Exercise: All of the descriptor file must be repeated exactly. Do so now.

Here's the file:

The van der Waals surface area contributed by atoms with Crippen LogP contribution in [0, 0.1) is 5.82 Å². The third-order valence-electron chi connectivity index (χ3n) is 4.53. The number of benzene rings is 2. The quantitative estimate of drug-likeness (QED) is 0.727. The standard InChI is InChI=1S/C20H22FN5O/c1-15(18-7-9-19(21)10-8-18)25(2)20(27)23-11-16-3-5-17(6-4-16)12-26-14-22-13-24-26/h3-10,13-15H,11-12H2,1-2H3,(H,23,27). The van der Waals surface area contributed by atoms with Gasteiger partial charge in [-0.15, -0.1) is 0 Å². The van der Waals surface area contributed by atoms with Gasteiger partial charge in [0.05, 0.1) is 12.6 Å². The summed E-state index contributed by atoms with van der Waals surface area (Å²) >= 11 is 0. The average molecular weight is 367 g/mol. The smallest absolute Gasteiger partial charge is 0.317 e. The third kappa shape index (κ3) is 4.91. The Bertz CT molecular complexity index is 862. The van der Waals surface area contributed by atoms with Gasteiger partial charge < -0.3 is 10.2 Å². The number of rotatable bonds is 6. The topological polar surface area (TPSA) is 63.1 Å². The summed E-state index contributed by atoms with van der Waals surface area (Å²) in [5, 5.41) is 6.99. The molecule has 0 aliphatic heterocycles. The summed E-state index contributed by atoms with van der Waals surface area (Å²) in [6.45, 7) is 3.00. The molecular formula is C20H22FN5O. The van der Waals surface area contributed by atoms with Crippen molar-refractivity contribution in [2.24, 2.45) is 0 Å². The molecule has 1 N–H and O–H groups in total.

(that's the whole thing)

The van der Waals surface area contributed by atoms with Crippen LogP contribution in [0, 0.1) is 5.82 Å². The third-order valence-electron chi connectivity index (χ3n) is 4.53. The number of benzene rings is 2. The quantitative estimate of drug-likeness (QED) is 0.727. The standard InChI is InChI=1S/C20H22FN5O/c1-15(18-7-9-19(21)10-8-18)25(2)20(27)23-11-16-3-5-17(6-4-16)12-26-14-22-13-24-26/h3-10,13-15H,11-12H2,1-2H3,(H,23,27). The van der Waals surface area contributed by atoms with Gasteiger partial charge in [-0.15, -0.1) is 0 Å². The van der Waals surface area contributed by atoms with Gasteiger partial charge in [0.05, 0.1) is 12.6 Å². The summed E-state index contributed by atoms with van der Waals surface area (Å²) >= 11 is 0. The average molecular weight is 367 g/mol. The smallest absolute Gasteiger partial charge is 0.317 e. The third kappa shape index (κ3) is 4.91. The Bertz CT molecular complexity index is 862. The van der Waals surface area contributed by atoms with Gasteiger partial charge < -0.3 is 10.2 Å². The number of rotatable bonds is 6. The topological polar surface area (TPSA) is 63.1 Å². The summed E-state index contributed by atoms with van der Waals surface area (Å²) in [5, 5.41) is 6.99. The molecule has 0 aliphatic heterocycles. The summed E-state index contributed by atoms with van der Waals surface area (Å²) in [6.45, 7) is 3.00. The molecular formula is C20H22FN5O. The van der Waals surface area contributed by atoms with Crippen molar-refractivity contribution in [2.24, 2.45) is 0 Å². The molecule has 1 N–H and O–H groups in total.